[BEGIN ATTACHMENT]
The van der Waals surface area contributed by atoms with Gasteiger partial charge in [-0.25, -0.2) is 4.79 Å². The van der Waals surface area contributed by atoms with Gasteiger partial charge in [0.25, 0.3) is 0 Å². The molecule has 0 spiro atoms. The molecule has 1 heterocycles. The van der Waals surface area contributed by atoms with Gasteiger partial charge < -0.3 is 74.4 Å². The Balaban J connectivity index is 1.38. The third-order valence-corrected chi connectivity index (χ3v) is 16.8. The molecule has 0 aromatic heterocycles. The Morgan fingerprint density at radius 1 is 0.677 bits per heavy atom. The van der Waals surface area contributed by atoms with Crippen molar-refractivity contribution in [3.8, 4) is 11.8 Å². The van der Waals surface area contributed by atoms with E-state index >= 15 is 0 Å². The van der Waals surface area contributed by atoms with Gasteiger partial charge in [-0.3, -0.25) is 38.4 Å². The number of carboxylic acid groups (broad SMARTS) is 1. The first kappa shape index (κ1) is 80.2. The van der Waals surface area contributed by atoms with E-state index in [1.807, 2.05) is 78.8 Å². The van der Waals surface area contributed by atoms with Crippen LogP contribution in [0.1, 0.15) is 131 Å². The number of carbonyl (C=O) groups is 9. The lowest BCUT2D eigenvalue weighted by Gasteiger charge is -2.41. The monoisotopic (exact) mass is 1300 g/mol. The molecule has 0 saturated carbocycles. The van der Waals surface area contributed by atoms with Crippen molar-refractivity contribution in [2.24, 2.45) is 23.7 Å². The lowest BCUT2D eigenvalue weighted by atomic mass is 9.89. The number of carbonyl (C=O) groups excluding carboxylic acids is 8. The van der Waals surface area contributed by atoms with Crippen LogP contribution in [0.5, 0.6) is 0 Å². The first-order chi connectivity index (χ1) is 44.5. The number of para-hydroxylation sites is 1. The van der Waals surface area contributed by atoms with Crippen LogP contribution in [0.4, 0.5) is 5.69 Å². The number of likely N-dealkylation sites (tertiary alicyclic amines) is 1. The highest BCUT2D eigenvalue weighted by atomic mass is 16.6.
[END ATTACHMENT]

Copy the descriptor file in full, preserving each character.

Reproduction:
The van der Waals surface area contributed by atoms with Gasteiger partial charge in [-0.25, -0.2) is 4.79 Å². The van der Waals surface area contributed by atoms with Gasteiger partial charge in [0.25, 0.3) is 0 Å². The molecule has 0 spiro atoms. The molecule has 1 heterocycles. The van der Waals surface area contributed by atoms with Gasteiger partial charge < -0.3 is 74.4 Å². The Balaban J connectivity index is 1.38. The third-order valence-corrected chi connectivity index (χ3v) is 16.8. The molecule has 0 aromatic heterocycles. The Morgan fingerprint density at radius 1 is 0.677 bits per heavy atom. The van der Waals surface area contributed by atoms with Crippen molar-refractivity contribution in [3.8, 4) is 11.8 Å². The van der Waals surface area contributed by atoms with E-state index >= 15 is 0 Å². The van der Waals surface area contributed by atoms with Gasteiger partial charge in [-0.3, -0.25) is 38.4 Å². The number of carboxylic acid groups (broad SMARTS) is 1. The first kappa shape index (κ1) is 80.2. The van der Waals surface area contributed by atoms with E-state index in [1.807, 2.05) is 78.8 Å². The van der Waals surface area contributed by atoms with Crippen LogP contribution in [0.1, 0.15) is 131 Å². The number of carbonyl (C=O) groups is 9. The lowest BCUT2D eigenvalue weighted by Gasteiger charge is -2.41. The monoisotopic (exact) mass is 1300 g/mol. The molecule has 0 saturated carbocycles. The van der Waals surface area contributed by atoms with Crippen molar-refractivity contribution in [2.24, 2.45) is 23.7 Å². The lowest BCUT2D eigenvalue weighted by atomic mass is 9.89. The number of carbonyl (C=O) groups excluding carboxylic acids is 8. The van der Waals surface area contributed by atoms with Crippen LogP contribution in [0.5, 0.6) is 0 Å². The first-order chi connectivity index (χ1) is 44.5. The number of para-hydroxylation sites is 1. The van der Waals surface area contributed by atoms with Crippen LogP contribution in [0.4, 0.5) is 5.69 Å². The number of likely N-dealkylation sites (tertiary alicyclic amines) is 1. The highest BCUT2D eigenvalue weighted by atomic mass is 16.6.